St. Jude’s implantable cardiac devices are vulnerable to wireless hacking, due to a lack of cybersecurity in the company’s Merlin@home transmitter, according to warnings issued this week by federal regulators.
The FDA issued a safety communication on Monday, indicating that St. Jude heart implant cybersecurity problems may subject the devices to intrusions and exploits. The warning comes after a review the agency began in August 2016.
The investigation began after a report was released by Muddy Waters Capital LLC, outlining findings by MedSec Holdings that suggested the St. Jude’s Merlin@home transmitter and Merlin.net PCN, which are used to transmit data from heart devices to physicians, “lacked even the most basic security defenses” such as encryption, anti-tampering devices and anti-debugging tools, which are used by other heart device manufacturers.
“The FDA has reviewed information concerning potential cybersecurity vulnerabilities associated with St. Jude Medical’s Merlin@home Transmitter and has confirmed that these vulnerabilities, if exploited, could allow an unauthorized user, i.e., someone other than the patient’s physician, to remotely access a patient’s RF-enabled implanted cardiac device by altering the Merlin@home Transmitter,” the FDA concluded in the safety communication. “The altered Merlin@home Transmitter could then be used to modify programming commands to the implanted device, which could result in rapid battery depletion and/or administration of inappropriate pacing or shocks.”
In response to the concerns, St. Jude formed a Cyber Security Medical Advisory Board in October 2016. On Monday, the company announced in a press release that it was releasing a cybersecurity update for Merlin@home to patch some of the holes in its security.
The update includes additional validation and verification measures between Merlin.net and Merlin@home, and is one of a number of updates the company expects to release this year, according to the press release.
The FDA announced that it has reviewed the updates to ensure they address the greatest risks and reduced the risk of harm, and determined that the benefits of the Merlin@home system outweigh cybersecurity risks.
Both the FDA and St. Jude indicated there had been no reports of actual hacking incidents associated with the implants.
The cybersecurity problems come as patients are continuing to deal with a recent St. Jude ICD and CRT-D recall issued last year, due to battery problems with hundreds of thousands of Fortify, Unify and Assura heart implants.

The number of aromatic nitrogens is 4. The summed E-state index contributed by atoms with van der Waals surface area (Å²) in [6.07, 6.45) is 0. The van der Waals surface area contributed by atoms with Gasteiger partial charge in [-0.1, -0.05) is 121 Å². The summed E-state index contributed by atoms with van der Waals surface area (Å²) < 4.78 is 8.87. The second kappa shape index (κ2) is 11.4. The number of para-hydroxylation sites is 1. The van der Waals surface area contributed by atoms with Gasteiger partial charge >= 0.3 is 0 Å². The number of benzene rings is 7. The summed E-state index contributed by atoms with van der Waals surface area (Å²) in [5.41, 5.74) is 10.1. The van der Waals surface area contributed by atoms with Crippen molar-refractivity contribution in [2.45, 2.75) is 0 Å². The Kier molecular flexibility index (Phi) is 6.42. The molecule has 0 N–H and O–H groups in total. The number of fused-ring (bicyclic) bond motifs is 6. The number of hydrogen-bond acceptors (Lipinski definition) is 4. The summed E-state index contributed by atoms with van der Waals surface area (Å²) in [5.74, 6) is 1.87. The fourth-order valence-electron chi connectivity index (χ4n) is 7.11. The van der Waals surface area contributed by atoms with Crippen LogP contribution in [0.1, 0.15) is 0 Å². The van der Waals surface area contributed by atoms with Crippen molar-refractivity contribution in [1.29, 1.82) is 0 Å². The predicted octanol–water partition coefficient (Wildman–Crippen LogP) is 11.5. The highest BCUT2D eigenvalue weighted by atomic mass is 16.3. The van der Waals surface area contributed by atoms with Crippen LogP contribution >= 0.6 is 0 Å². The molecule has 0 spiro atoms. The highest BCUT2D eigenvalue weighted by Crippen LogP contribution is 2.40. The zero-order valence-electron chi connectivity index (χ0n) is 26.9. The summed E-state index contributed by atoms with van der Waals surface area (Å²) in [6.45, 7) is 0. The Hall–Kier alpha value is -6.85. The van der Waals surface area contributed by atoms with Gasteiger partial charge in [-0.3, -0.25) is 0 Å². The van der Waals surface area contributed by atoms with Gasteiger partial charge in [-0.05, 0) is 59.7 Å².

The FDA classified that action as a Class I recall, due to the serious risk of injury or death if the battery suddenly fails, resulting in the need for devices to be replaced.
Medical Device Cybersecurity Concerns
Cybersecurity threats to the medical field have been a growing concern over the last few years as vulnerabilities to healthcare organizations’ record systems and medical devices have surfaced.
Since 2014, the U.S. Department of Homeland Security (DHS) has been actively investigating at least two dozen cases of suspected cybersecurity flaws in medical devices and hospital equipment. According to DHS, if preventative actions to strengthen the medical field’s cybersecurity issues are not taken, hackers could exploit these vulnerabilities and put patients in serious risk.
The Department of Health and Human Services (DHHS) manager, Jason Lay, has called the exposed vulnerabilities in the medical field a danger. Lay claimed the possibility of hacks to medical devices are a very real possibility, stating hackers could potentially tamper with medical devices and use them to gain access to healthcare organizations health record systems.
Additionally, in a demonstration at the RSA security conference in San Francisco in 2012, researchers were able to hack medical devices such as insulin pumps from up to 300 feet away. The demonstration further showed how hackers could remotely take control of the insulin devices, allowing them to deliver lethal doses of insulin to patients without any notification.
The FDA has been actively working on improving cybersecurity in the medical field since 2013, when the White House issued Executive Order 13636, which called on the public and private sectors to collectively strengthen the gap in cybersecurity infrastructure. Since the order, the FDA issued its first guidance in October 2014, recommending medical device manufactures to incorporate strong anti-hack programs during the design stages of device development.
The agency proposed a second guidance on January 15, 2016, outlining important steps medical device manufacturers should take to proactively plan for and to assess vulnerabilities, to keep patients safe and better protect public health.